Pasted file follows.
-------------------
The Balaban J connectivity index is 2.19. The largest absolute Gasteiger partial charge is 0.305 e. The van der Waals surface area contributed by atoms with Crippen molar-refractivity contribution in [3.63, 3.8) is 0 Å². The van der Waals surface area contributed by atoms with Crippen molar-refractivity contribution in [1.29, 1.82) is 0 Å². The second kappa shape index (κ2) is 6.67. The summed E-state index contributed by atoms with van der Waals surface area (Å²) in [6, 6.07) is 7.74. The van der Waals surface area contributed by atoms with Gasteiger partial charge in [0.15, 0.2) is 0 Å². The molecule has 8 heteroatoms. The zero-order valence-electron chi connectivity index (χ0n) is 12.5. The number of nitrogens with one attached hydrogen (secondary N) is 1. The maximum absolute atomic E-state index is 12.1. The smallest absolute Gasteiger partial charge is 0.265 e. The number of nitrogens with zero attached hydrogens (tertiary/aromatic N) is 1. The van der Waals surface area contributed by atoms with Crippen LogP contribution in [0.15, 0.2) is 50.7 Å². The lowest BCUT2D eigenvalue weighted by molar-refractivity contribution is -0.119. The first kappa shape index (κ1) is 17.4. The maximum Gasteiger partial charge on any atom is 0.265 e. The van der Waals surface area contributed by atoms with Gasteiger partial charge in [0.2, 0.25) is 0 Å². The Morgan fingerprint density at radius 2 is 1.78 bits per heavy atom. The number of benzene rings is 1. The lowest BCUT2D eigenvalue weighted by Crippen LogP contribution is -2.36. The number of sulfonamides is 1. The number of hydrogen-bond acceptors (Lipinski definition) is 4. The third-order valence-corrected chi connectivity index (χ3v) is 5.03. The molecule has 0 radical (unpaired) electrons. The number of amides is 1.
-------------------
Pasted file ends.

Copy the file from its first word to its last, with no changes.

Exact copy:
The Balaban J connectivity index is 2.19. The largest absolute Gasteiger partial charge is 0.305 e. The van der Waals surface area contributed by atoms with Crippen molar-refractivity contribution in [3.63, 3.8) is 0 Å². The van der Waals surface area contributed by atoms with Crippen molar-refractivity contribution in [1.29, 1.82) is 0 Å². The second kappa shape index (κ2) is 6.67. The summed E-state index contributed by atoms with van der Waals surface area (Å²) in [6, 6.07) is 7.74. The van der Waals surface area contributed by atoms with Gasteiger partial charge in [0.15, 0.2) is 0 Å². The molecule has 8 heteroatoms. The zero-order valence-electron chi connectivity index (χ0n) is 12.5. The number of nitrogens with one attached hydrogen (secondary N) is 1. The maximum absolute atomic E-state index is 12.1. The smallest absolute Gasteiger partial charge is 0.265 e. The number of nitrogens with zero attached hydrogens (tertiary/aromatic N) is 1. The van der Waals surface area contributed by atoms with Crippen LogP contribution in [0.15, 0.2) is 50.7 Å². The lowest BCUT2D eigenvalue weighted by molar-refractivity contribution is -0.119. The first kappa shape index (κ1) is 17.4. The maximum Gasteiger partial charge on any atom is 0.265 e. The van der Waals surface area contributed by atoms with Gasteiger partial charge in [0.2, 0.25) is 0 Å². The Morgan fingerprint density at radius 2 is 1.78 bits per heavy atom. The number of benzene rings is 1. The lowest BCUT2D eigenvalue weighted by Crippen LogP contribution is -2.36. The number of sulfonamides is 1. The number of hydrogen-bond acceptors (Lipinski definition) is 4. The third-order valence-corrected chi connectivity index (χ3v) is 5.03. The molecule has 0 radical (unpaired) electrons. The number of amides is 1.